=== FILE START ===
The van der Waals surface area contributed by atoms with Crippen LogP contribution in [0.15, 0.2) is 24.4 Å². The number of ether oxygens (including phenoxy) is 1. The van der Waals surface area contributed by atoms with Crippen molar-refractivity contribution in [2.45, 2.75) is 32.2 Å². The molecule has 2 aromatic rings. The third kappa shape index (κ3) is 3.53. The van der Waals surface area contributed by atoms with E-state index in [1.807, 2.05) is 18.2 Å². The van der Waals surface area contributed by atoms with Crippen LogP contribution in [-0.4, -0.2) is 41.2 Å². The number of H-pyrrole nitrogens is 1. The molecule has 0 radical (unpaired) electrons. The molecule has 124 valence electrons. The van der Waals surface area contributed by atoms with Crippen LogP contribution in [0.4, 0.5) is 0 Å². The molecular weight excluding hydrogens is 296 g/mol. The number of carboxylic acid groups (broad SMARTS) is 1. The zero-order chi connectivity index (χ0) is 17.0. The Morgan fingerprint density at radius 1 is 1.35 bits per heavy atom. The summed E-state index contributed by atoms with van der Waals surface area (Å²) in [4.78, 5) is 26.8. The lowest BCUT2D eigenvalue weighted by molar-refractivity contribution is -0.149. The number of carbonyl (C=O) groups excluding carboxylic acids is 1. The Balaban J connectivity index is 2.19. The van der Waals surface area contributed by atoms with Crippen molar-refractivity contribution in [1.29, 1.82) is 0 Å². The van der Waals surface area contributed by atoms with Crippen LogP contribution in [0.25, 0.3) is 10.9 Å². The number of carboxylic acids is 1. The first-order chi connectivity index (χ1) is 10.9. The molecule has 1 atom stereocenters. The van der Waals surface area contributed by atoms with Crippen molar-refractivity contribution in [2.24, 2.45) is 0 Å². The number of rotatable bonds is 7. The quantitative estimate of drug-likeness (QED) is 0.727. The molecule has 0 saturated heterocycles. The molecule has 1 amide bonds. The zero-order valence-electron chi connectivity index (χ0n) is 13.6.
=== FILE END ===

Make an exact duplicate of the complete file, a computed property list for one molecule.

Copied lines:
The van der Waals surface area contributed by atoms with Crippen LogP contribution in [0.15, 0.2) is 24.4 Å². The number of ether oxygens (including phenoxy) is 1. The van der Waals surface area contributed by atoms with Crippen molar-refractivity contribution in [2.45, 2.75) is 32.2 Å². The molecule has 2 aromatic rings. The third kappa shape index (κ3) is 3.53. The van der Waals surface area contributed by atoms with E-state index in [1.807, 2.05) is 18.2 Å². The van der Waals surface area contributed by atoms with Crippen LogP contribution in [-0.4, -0.2) is 41.2 Å². The number of H-pyrrole nitrogens is 1. The molecule has 0 radical (unpaired) electrons. The molecule has 124 valence electrons. The van der Waals surface area contributed by atoms with Crippen LogP contribution in [0.4, 0.5) is 0 Å². The molecular weight excluding hydrogens is 296 g/mol. The number of carboxylic acid groups (broad SMARTS) is 1. The zero-order chi connectivity index (χ0) is 17.0. The Morgan fingerprint density at radius 1 is 1.35 bits per heavy atom. The summed E-state index contributed by atoms with van der Waals surface area (Å²) in [4.78, 5) is 26.8. The lowest BCUT2D eigenvalue weighted by molar-refractivity contribution is -0.149. The number of carbonyl (C=O) groups excluding carboxylic acids is 1. The Balaban J connectivity index is 2.19. The van der Waals surface area contributed by atoms with Crippen molar-refractivity contribution in [1.29, 1.82) is 0 Å². The van der Waals surface area contributed by atoms with Crippen LogP contribution in [0.25, 0.3) is 10.9 Å². The number of carboxylic acids is 1. The first-order chi connectivity index (χ1) is 10.9. The molecule has 1 atom stereocenters. The van der Waals surface area contributed by atoms with Crippen molar-refractivity contribution in [2.24, 2.45) is 0 Å². The number of rotatable bonds is 7. The quantitative estimate of drug-likeness (QED) is 0.727. The molecule has 0 saturated heterocycles. The molecule has 1 amide bonds. The zero-order valence-electron chi connectivity index (χ0n) is 13.6.